by Nomad (Bjinse) on Thu May 14th, 2009 at 08:41:12 AM EST
[ Parent ]
I think it's interesting to see if they have been paying attention to the EP for the past 5 years.

I would accept "REACH" or "the services directive" or "the working time directive" as an answer even if technically it is not a single "vote" but a collection of them.

The brainless should not be in banking. — Willem Buitler

by Carrie (migeru at eurotrib dot com) on Thu May 14th, 2009 at 09:02:32 AM EST
[ Parent ]
After a diary has fleshed out the questionnaire we could consider posting the questionnaire in a form to which  candidates could voluntarily respond by posting as a diary or as a long comment under the European Elections head.  Unless there is concern about spam posts.

"It is not necessary to have hope in order to persevere."
by ARGeezer (ARGeezer a in a circle eurotrib daught com) on Thu May 14th, 2009 at 02:59:00 PM EST
[ Parent ]
MEPs perform a number of functions.  

Firstly they have their legislative function, so it is reasonable to expect candidates to have a sound grasp of the powers and procedures of the parliament.

Secondly, they are there to represent their communities, so it is reasonable to ask what they have done in this regard in the past - what jobs have they held, any previous electoral offices, what particular (professional or otherwise) competencies they bring to the task.

Finally, they are there as members of political parties or groups, and it is reasonable to expect them to have a detailed grasp of the policies of their party/group, and for them to be able to articulate, argue, justify, evidence same.  So we need to ask them what policy proposals they would support on - e.g.

  1. The Financial crisis
  2. Energy policy
  3. Global warming
  4. Consumer protections
  5. Globalisation, trade, development aid
  6. Agricultural, environmental, and health and safety policies
  7. Regional, cohesion and solidarity policies with respect to disadvantaged regions in the EU.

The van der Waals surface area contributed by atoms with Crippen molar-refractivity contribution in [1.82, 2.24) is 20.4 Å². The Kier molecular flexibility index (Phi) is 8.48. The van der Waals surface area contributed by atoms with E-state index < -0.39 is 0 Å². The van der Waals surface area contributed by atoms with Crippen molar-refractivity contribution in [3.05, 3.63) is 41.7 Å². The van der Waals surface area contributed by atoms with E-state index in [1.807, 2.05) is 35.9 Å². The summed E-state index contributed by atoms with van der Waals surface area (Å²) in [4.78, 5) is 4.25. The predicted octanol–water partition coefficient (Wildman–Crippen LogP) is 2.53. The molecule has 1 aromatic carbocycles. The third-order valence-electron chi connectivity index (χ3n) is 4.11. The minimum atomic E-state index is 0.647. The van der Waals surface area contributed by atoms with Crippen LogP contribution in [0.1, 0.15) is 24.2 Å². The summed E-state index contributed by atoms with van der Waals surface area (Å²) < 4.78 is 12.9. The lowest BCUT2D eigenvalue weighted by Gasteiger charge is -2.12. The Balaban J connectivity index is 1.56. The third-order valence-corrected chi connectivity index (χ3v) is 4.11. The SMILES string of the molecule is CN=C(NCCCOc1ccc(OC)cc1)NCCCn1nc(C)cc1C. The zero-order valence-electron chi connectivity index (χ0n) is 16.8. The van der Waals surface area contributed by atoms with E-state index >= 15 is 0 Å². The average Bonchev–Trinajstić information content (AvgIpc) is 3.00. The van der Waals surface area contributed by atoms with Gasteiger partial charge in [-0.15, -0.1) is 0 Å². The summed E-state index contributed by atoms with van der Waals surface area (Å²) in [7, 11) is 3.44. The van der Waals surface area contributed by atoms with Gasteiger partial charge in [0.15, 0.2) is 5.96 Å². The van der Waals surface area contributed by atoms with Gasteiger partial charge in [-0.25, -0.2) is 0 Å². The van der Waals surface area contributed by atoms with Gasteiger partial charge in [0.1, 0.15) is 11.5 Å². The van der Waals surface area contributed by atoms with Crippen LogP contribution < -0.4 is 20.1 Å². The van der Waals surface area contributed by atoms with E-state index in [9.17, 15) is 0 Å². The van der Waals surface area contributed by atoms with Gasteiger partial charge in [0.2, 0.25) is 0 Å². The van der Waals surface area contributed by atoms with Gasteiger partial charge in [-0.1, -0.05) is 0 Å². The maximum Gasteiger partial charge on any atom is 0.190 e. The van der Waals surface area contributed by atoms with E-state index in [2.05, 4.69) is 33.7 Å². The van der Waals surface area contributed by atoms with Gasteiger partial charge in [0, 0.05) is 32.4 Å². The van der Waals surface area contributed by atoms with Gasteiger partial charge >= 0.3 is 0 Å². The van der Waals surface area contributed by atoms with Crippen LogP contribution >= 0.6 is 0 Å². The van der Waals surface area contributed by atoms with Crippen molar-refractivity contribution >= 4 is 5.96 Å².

If I candidate can't talk plausibly on the above - regardless of whether you agree or disagree with them - then they don't really tick the boxes of what is required of an MEP.

So I wouldn't dumb down the questionnaire to lowest common denominator status.  In fact I won't use a questionnaire at all, as that will either be ignored, or consigned to a flunky to do a cut and paste job.

We should all be asking for live interviews with the candidates and using a common question sheet as a guide so we can cross-reference the sort of answers we are getting.

For example Libertas are pursuing wildly different "policies" in different countries.  One of the vital services to democracy we could be performing is to call them and others on the inconsistencies they are offering to the electorate.

Whatever about politicians breaking their promises, how do you hold people to account afterwards if they have promised wildly conflicting things?

We have only ourselves to blame if we facilitated their election in the first place - by allowing market research led spin to take the place of serious policies and dialogue.

If ET has a role in all of this, it is to demand a higher standard of rigour and consistency of our parties and candidates.

But this needs to be a collective effort - and needs lots of people pestering for interviews in each country.  We must avoid getting caught up in the apathy which seems to surround the whole process.

Without challenge and debate, their can be no demos, and without a demos there is no real democracy.

notes from no w here

by Frank Schnittger (mail Frankschnittger at hot male dotty communists) on Thu May 21st, 2009 at 09:20:31 AM EST